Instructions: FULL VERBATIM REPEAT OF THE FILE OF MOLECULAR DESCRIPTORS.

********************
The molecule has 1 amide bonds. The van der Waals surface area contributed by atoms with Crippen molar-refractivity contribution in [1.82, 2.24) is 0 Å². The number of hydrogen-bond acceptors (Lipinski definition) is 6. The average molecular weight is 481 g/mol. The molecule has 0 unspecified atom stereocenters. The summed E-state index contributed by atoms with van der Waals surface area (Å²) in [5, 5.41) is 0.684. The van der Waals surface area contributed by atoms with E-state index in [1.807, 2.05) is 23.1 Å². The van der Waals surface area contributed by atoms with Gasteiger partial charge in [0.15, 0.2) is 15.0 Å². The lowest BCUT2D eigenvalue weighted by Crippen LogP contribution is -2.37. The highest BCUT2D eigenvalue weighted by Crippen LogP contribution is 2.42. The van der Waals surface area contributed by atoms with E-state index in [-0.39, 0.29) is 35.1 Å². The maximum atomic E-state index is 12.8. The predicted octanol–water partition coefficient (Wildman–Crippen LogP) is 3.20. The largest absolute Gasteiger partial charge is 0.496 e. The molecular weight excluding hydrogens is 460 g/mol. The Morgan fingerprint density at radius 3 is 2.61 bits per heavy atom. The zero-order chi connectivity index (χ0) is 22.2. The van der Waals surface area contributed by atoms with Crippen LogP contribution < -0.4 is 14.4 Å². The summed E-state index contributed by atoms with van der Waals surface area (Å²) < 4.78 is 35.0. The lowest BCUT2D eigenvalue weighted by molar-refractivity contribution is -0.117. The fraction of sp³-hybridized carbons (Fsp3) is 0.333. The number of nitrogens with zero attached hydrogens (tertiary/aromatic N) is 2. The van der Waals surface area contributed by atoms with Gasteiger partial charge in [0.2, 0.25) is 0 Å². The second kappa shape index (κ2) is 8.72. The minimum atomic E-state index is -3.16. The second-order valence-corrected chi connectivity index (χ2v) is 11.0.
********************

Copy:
The molecule has 1 amide bonds. The van der Waals surface area contributed by atoms with Crippen molar-refractivity contribution in [1.82, 2.24) is 0 Å². The number of hydrogen-bond acceptors (Lipinski definition) is 6. The average molecular weight is 481 g/mol. The molecule has 0 unspecified atom stereocenters. The summed E-state index contributed by atoms with van der Waals surface area (Å²) in [5, 5.41) is 0.684. The van der Waals surface area contributed by atoms with E-state index in [1.807, 2.05) is 23.1 Å². The van der Waals surface area contributed by atoms with Gasteiger partial charge in [0.15, 0.2) is 15.0 Å². The lowest BCUT2D eigenvalue weighted by Crippen LogP contribution is -2.37. The highest BCUT2D eigenvalue weighted by Crippen LogP contribution is 2.42. The van der Waals surface area contributed by atoms with E-state index in [-0.39, 0.29) is 35.1 Å². The maximum atomic E-state index is 12.8. The predicted octanol–water partition coefficient (Wildman–Crippen LogP) is 3.20. The largest absolute Gasteiger partial charge is 0.496 e. The molecular weight excluding hydrogens is 460 g/mol. The Morgan fingerprint density at radius 3 is 2.61 bits per heavy atom. The zero-order chi connectivity index (χ0) is 22.2. The van der Waals surface area contributed by atoms with Crippen LogP contribution < -0.4 is 14.4 Å². The summed E-state index contributed by atoms with van der Waals surface area (Å²) < 4.78 is 35.0. The lowest BCUT2D eigenvalue weighted by molar-refractivity contribution is -0.117. The fraction of sp³-hybridized carbons (Fsp3) is 0.333. The number of nitrogens with zero attached hydrogens (tertiary/aromatic N) is 2. The van der Waals surface area contributed by atoms with Gasteiger partial charge in [0.2, 0.25) is 0 Å². The second kappa shape index (κ2) is 8.72. The minimum atomic E-state index is -3.16. The second-order valence-corrected chi connectivity index (χ2v) is 11.0.